Reactive posts are typically not my cup of tea, but sometimes a necessity to convey specific and necessary points of view. This one is going to be brief and I am going to keep it simple, but it needs to be stated and understood in it‘s larger implications.
There is a rather pervasive thought being thrown around about the nature of television with consideration on the growing death of group watching behaviors. I wanted to clarify an important contrarian view to this current and in my opinion, ill advised philosophy. Most recently Virgin made some claims in the Telegraph article here.
To put forth the proposition that group watching behavior will die is nearly absurd. More so than being absurd it's incredibly short sighted.Let me give credit where credit is due.Can we suddenly watch TV content on smaller and more personal screens anywhere around the house we'd like? Yes. Of course. Can we suddenly receive more personalized viewing experiences with less scarcity and more choice? Yes, we can. Can we time shift any programming and watch when we please? Yup. There are some aspects of group watching behavior that have indeed strongly changed.
Now, will we stop craving the visceral experiences of the big screen and even more so, the group watching socialization that accompanies it? Absolutely not. If anything, on the horizon is the next great iteration of television group interaction. There will be incredible new experiences (At CTV Advertising we're working on "Blendable reality" even now) to actually create more engagement and turn TV watching, into entertainment immersion. Yes, that’s right, novel ways to bring groups around the TV (and other devices) .
In the near future we are going to see interactive group gaming and watching taken to a whole new level. A merge that allows people to gather and partake in stimulating content that involves multiple parties and can expand outside the home and back in. A range of new experiences and an evolution, but certainly not a death.A new phoenix rising.
I can talk about this all day long, but lets break down two very simple facts, just so we can say we did.
1) We don't need an Aristotle quote to tell us that humans are social animals.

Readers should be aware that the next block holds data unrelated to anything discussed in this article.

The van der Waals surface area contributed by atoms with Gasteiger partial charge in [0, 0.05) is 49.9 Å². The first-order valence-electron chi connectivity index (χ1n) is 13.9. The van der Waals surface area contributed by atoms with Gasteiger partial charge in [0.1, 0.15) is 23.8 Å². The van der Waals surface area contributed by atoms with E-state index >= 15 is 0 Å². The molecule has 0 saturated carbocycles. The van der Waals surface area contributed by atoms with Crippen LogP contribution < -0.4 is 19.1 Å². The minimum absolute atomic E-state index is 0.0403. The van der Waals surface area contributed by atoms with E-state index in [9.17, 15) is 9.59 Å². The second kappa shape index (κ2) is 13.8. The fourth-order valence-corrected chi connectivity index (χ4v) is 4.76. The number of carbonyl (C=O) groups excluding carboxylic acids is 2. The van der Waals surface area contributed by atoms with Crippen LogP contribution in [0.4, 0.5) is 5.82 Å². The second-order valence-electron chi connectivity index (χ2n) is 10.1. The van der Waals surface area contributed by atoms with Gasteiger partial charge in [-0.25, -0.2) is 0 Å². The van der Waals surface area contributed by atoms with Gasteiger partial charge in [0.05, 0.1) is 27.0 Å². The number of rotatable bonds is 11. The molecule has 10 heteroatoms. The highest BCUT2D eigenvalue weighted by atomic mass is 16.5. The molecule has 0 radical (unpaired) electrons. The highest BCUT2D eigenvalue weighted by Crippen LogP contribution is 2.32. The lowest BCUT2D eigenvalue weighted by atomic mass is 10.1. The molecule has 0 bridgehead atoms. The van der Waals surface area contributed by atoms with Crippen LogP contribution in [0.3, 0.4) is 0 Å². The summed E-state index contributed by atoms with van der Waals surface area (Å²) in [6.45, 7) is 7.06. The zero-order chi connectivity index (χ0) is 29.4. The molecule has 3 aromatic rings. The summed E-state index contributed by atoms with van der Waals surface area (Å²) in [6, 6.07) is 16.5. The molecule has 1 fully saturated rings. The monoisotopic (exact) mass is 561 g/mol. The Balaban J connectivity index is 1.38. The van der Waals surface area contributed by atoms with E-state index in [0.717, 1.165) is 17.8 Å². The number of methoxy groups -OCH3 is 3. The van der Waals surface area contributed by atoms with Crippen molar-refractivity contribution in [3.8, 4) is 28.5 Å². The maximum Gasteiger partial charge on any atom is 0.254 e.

We are. According to our societal, evolutionary and genetic makeup we will always be social animals, and will always seek out social experiences that serve to engage all five senses. This means we will always seek to be around other people. This is why the real world supersedes the digital in terms of experience it can offer. Five senses. No matter how robust our social networking can become, it will never replace family dinners, meeting friends for drinks or going surfing (for this guy at least) with buddies. Online/Offline will always be two differing needs that can play very well together. In basics, give people a good call to action to gather around a screen TOGETHER, with a great UX and they will.
2) Our digital world is always moving in the direction of becoming more integrated with our real world social tendencies. Not isolated or away from them!
All of our digital social technology is in a constant move towards deep integration into our group and real world experiences. Once online social media was the domain of the personal computer and only at home. Not anymore. We live tweet on location with our family at concerts. We check into foursquare restaurants with our friends. We Youtube our children right at Disney. We Link-in right at conferences and we check into shows with friends. We are as a whole, more social in person because of online social media.
Viewing TV entertainment is the exact same. While the sudden ability to watch TV on both a big screen as well as anywhere on little screens might seem to make it a more personal experience, in reality all it does is give it a deeper ability to become a true group activity as well.
If anything I believe television will turn into more of a entertainment grouping of devices that can be as lean back or lean forward as one chooses. Like I often speak of, we will have unbelievable group experiences based on video content, gaming, and location both in and out of the home that can merge together. Groups will have a reason to actually get together and watch/interact/play/socialize with the device as a group, but also with a larger digital social circle as well.
While we may be becoming more like cyborgs by the day carting our digital appendages with us everywhere, we are not becoming Cyborg "hermits". Digital experiences become integrated more deeply with traditional experiences as technology marches on, it does not create greater separation! It creates more group behaviors. And TV- will be no different.
Zachary Weiner is the CEO of CTV Advertising, the leading future television marketing organization. He is the Co-Founder of the Connected TV Marketing Association. @itvadvertising or contact via linkedin http://www.linkedin.com/profile/view?id=30903